Conducting Oneself: Choreographing Bodies and Identities on and off the Podium
The research partner(s) working with me will assist me on a book project that examines how the bodies, identities, and repertoire of orchestra conductors produce, legitimate, and limit their movements on the podium and off, from conservatories to coveted positions. Drawing on movement analysis, oral history, and affect theory, we will explore how conductors visibly embody their empathy with scores while simultaneously projecting expertise and power. This balancing act has historically belonged to the maestro, a title that encapsulates the Eurocentric and patriarchal culture of classical music. Focusing on the bodies and identities (gender, sexuality, race, and disability) of conductors that challenge the maestro stereotype, the book will chart both the exclusionary politics and increasing desire for diversity in classical music and the pipeline to the podium.
My research partner(s) would ideally be knowledgeable and passionate about:
- music, especially classical orchestral music;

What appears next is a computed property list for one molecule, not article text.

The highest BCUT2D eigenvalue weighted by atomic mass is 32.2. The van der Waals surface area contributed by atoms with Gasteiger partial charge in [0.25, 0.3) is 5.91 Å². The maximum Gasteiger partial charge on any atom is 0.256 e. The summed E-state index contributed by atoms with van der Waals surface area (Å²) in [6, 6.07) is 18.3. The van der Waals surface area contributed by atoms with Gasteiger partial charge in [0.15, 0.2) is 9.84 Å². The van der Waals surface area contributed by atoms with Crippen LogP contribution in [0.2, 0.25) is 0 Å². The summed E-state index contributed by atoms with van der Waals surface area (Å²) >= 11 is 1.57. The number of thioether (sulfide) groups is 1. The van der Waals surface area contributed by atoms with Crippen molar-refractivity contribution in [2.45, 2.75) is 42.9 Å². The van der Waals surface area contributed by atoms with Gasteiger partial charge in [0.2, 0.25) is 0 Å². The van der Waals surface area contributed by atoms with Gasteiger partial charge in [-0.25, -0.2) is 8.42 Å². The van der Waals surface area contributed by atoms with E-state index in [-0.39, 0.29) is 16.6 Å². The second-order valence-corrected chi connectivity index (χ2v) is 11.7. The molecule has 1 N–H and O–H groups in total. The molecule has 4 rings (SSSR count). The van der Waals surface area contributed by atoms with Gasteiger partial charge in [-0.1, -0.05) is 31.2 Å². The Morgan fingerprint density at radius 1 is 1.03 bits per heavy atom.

- the movement/choreography of musicians, and movement/dance generally;
- the power of performers/performance;
- the relationship between an artist’s identities (gender, sexuality, race, disability) and their career.
Possible areas of research assistance include:
- collecting/watching/analyzing video of conductors;
- collecting/reading/interpreting reviews of conductors;
- reading/annotating/summarizing secondary literature;
- collecting/photographing archival materials;
- preparing musical examples (ideally in Finale) and video examples;
- transcribing/assisting with interviews of conductors, musicians, and audience members.
Research partners will develop familiarity with existing methodologies in music, dance, performance, and cultural studies, in addition to imagining new ways to think about the relationship between musicians, their bodies/movements, and power.